The living quarters at Westcott House embody Wright’s organic concept of the interior, where the room’s essence is the space enclosed by the walls, not the walls themselves, which are broken and freed from their confining role. In the front three rooms partitions separate functions in a subtle way. The ceiling continues uninterrupted from the library, through the living room, and to the dining area, unifying the three and inviting the eye to explore the space. The living quarters are bound together by the deep, autumnal colors of the walls, dark wood trim, and a consistent geometric pattern. The centrally placed living room features a generous fireplace flanked by inglenook benches, the symbolic heart of the household. Here the occupant is offered a complex view through bands of wood casement windows on the south, east, and west walls. There is a shoji-like quality to these windows, which are designed as a repetition of squares that frame vistas to the outdoors.

Typical for a Prairie Style dwelling, Wright introduced a number of impressive built-in furniture pieces custom made for the house. A bookcase, china cabinets, a buffet, a library table, and the playroom table and chairs share the same level of geometric detail and stained oak wood-grain pattern. The most impressive piece is a dining room table that was described in a 1918 newspaper article: “The corners of the table were filled with yellow mums, canopied with art glass, which proved quite effective.” In the Westcott House dining room Wright created an intimate environment by enclosing the dining space with high back chairs and incorporating stained glass electric lamps wired through the table. He used the same concept for other Prairie Style houses like the Robie House in Chicago and the Meyer May House in Grand Rapids, Michigan.

The second floor comprises six bedrooms and four bathrooms. Master bedrooms with mirrored floor plans occupy the front portion of the house. Both have matching private bathrooms and closets with built-in storage. Corresponding sleeping porches connect to both rooms. The cantilevered roofs of these porches show Wright pushing materials to their limits. Two years later, for the terraces at the Robie House, he replaced wood with steel and was able to heighten the drama of the cantilever. For the Westcotts’ two children Wright placed bedrooms on the northwestern corner of the floor, connected through a shared bath. The servant’s quarters, just beyond the back servant staircase, includes two small bedrooms and a shared bath.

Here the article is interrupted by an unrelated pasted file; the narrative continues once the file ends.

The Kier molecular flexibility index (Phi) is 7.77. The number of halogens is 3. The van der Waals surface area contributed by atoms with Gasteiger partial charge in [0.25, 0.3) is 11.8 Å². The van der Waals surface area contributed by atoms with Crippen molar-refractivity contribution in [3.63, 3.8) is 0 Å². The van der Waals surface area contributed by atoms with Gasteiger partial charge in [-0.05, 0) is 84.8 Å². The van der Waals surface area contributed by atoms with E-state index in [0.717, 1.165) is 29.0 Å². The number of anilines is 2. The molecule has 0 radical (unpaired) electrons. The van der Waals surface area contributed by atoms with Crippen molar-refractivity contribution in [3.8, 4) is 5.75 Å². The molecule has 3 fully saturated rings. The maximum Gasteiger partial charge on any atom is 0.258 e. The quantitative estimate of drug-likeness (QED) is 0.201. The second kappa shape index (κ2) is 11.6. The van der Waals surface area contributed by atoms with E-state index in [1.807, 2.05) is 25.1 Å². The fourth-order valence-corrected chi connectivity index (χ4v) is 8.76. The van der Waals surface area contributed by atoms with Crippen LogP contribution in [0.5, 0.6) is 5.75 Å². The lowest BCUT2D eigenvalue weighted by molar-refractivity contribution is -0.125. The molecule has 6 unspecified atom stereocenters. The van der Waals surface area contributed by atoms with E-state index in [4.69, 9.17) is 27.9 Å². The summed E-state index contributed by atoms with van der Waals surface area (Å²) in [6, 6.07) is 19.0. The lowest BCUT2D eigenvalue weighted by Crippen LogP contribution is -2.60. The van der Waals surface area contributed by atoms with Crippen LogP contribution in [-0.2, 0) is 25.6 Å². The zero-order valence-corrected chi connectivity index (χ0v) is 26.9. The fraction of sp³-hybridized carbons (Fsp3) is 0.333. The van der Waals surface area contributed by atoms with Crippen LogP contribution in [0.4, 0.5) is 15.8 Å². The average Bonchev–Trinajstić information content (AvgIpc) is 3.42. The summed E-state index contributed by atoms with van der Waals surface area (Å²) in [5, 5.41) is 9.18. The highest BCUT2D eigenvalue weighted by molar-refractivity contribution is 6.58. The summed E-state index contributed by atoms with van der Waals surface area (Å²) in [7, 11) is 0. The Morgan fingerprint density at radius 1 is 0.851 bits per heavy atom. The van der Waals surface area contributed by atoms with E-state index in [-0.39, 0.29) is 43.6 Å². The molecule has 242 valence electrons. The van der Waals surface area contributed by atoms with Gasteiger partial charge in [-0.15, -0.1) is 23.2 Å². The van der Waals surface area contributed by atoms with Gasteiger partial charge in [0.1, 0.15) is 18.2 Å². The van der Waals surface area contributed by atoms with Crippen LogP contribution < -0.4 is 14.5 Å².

The 1920s were not fortunate for Burton Westcott. In 1923 his wife died unexpectedly from surgical complications. Problems with Wescott Motors soon followed, forcing him to close the company in 1925. He died in his home in 1926, at the age of 57.

In the late 1940s, the Westcott House felt victim to the postwar housing crisis. The house that once exemplified a revolutionary concept of open space was divided into seven apartments, an extreme alteration that utterly undermined Wright’s original architectural intentions. In the new century, through the cooperative effort of local citizens and the Frank Lloyd Wright Building Conservancy, the Westcott House Foundation was established in 2001. The foundation acquired the house and began a five-year restoration collaboratively supervised by two Ohio architectural firms, Chambers, Murphy and Burge Restoration Architects of Akron and Schooley Caldwell Associates of Columbus. The restoration architects confronted numerous challenges, such as the immediate need for structural stabilization, a complete roof restoration, and new heating and cooling systems. They removed the additions that had altered the original design, recovered wall treatments, and reconstructed furniture. The Westcott House opened as a museum in October 2005.

References

Siek, Stephen. “Frank Lloyd Wright’s Westcott House in Springfield.” Ohio History87, no. 3 (Summer 1987): 276–293.

Wojcik, Marta. The Westcott House: Frank Lloyd Wright’s Prairie House in Ohio. Wilmington, OH: Orange Frazer Press, 2007.

Writing Credits

Author: 
Marta Wojcik
Kevin R. Rose
Coordinator: 
Barbara Powers
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Data

Timeline

  • 1906

    Design and Construction
  • 2001

    Restoration

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Citation

Marta Wojcik, Kevin R. Rose, "Westcott House", [Springfield, Ohio], SAH Archipedia, eds. Gabrielle Esperdy and Karen Kingsley, Charlottesville: UVaP, 2012—, http://sah-archipedia.org/buildings/OH-01-023-0056.